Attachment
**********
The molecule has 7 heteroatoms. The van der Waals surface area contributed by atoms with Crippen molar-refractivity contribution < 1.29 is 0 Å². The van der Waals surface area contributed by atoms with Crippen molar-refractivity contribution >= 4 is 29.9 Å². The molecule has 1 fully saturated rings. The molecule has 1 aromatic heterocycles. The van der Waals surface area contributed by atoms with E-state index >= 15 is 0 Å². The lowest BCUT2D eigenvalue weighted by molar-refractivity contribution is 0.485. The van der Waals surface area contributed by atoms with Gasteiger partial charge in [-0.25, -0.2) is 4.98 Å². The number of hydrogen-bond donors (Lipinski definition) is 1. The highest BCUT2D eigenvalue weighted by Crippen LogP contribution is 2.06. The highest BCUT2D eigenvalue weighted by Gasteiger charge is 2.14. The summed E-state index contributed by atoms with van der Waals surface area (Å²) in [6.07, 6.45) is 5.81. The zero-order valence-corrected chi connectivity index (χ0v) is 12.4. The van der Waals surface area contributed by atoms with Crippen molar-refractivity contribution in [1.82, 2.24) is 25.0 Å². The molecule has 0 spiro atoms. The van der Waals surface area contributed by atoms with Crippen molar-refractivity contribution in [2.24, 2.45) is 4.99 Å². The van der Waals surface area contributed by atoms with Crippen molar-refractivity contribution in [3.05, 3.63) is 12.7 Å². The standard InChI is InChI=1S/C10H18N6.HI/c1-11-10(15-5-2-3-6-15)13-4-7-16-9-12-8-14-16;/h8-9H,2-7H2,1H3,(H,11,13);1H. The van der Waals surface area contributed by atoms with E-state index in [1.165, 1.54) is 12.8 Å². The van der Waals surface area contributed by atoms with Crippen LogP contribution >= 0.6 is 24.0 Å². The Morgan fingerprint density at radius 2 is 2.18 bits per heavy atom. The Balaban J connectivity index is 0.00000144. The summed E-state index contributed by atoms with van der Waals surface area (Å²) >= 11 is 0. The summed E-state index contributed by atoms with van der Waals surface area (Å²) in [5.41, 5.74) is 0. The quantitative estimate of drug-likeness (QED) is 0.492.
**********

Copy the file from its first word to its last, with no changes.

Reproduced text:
The molecule has 7 heteroatoms. The van der Waals surface area contributed by atoms with Crippen molar-refractivity contribution < 1.29 is 0 Å². The van der Waals surface area contributed by atoms with Crippen molar-refractivity contribution >= 4 is 29.9 Å². The molecule has 1 fully saturated rings. The molecule has 1 aromatic heterocycles. The van der Waals surface area contributed by atoms with E-state index >= 15 is 0 Å². The lowest BCUT2D eigenvalue weighted by molar-refractivity contribution is 0.485. The van der Waals surface area contributed by atoms with Gasteiger partial charge in [-0.25, -0.2) is 4.98 Å². The number of hydrogen-bond donors (Lipinski definition) is 1. The highest BCUT2D eigenvalue weighted by Crippen LogP contribution is 2.06. The highest BCUT2D eigenvalue weighted by Gasteiger charge is 2.14. The summed E-state index contributed by atoms with van der Waals surface area (Å²) in [6.07, 6.45) is 5.81. The zero-order valence-corrected chi connectivity index (χ0v) is 12.4. The van der Waals surface area contributed by atoms with Crippen molar-refractivity contribution in [1.82, 2.24) is 25.0 Å². The molecule has 0 spiro atoms. The van der Waals surface area contributed by atoms with Crippen molar-refractivity contribution in [2.24, 2.45) is 4.99 Å². The van der Waals surface area contributed by atoms with Crippen molar-refractivity contribution in [3.05, 3.63) is 12.7 Å². The standard InChI is InChI=1S/C10H18N6.HI/c1-11-10(15-5-2-3-6-15)13-4-7-16-9-12-8-14-16;/h8-9H,2-7H2,1H3,(H,11,13);1H. The van der Waals surface area contributed by atoms with E-state index in [1.165, 1.54) is 12.8 Å². The van der Waals surface area contributed by atoms with Crippen LogP contribution >= 0.6 is 24.0 Å². The Morgan fingerprint density at radius 2 is 2.18 bits per heavy atom. The Balaban J connectivity index is 0.00000144. The summed E-state index contributed by atoms with van der Waals surface area (Å²) >= 11 is 0. The summed E-state index contributed by atoms with van der Waals surface area (Å²) in [5.41, 5.74) is 0. The quantitative estimate of drug-likeness (QED) is 0.492.